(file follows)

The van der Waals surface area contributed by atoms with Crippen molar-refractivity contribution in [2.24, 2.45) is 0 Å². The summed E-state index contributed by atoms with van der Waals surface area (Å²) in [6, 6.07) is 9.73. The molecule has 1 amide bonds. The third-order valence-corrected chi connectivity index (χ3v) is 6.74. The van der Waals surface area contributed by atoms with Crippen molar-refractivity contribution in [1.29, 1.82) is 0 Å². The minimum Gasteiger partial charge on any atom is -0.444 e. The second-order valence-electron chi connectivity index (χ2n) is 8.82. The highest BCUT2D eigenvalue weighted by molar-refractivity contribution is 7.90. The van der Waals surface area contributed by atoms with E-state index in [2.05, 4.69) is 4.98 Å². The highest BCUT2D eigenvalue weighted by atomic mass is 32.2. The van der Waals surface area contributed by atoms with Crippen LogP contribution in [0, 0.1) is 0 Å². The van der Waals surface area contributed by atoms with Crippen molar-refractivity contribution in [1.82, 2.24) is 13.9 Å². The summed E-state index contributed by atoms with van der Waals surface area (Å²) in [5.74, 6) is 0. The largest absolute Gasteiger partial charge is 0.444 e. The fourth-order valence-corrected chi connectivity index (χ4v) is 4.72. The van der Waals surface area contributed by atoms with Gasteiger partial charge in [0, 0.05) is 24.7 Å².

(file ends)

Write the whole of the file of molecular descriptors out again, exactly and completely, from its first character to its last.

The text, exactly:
The van der Waals surface area contributed by atoms with Crippen molar-refractivity contribution in [2.24, 2.45) is 0 Å². The summed E-state index contributed by atoms with van der Waals surface area (Å²) in [6, 6.07) is 9.73. The molecule has 1 amide bonds. The third-order valence-corrected chi connectivity index (χ3v) is 6.74. The van der Waals surface area contributed by atoms with Crippen molar-refractivity contribution in [1.29, 1.82) is 0 Å². The minimum Gasteiger partial charge on any atom is -0.444 e. The second-order valence-electron chi connectivity index (χ2n) is 8.82. The highest BCUT2D eigenvalue weighted by molar-refractivity contribution is 7.90. The van der Waals surface area contributed by atoms with E-state index in [2.05, 4.69) is 4.98 Å². The highest BCUT2D eigenvalue weighted by atomic mass is 32.2. The van der Waals surface area contributed by atoms with Crippen LogP contribution in [0, 0.1) is 0 Å². The van der Waals surface area contributed by atoms with Crippen molar-refractivity contribution in [1.82, 2.24) is 13.9 Å². The summed E-state index contributed by atoms with van der Waals surface area (Å²) in [5.74, 6) is 0. The largest absolute Gasteiger partial charge is 0.444 e. The fourth-order valence-corrected chi connectivity index (χ4v) is 4.72. The van der Waals surface area contributed by atoms with Gasteiger partial charge in [0, 0.05) is 24.7 Å².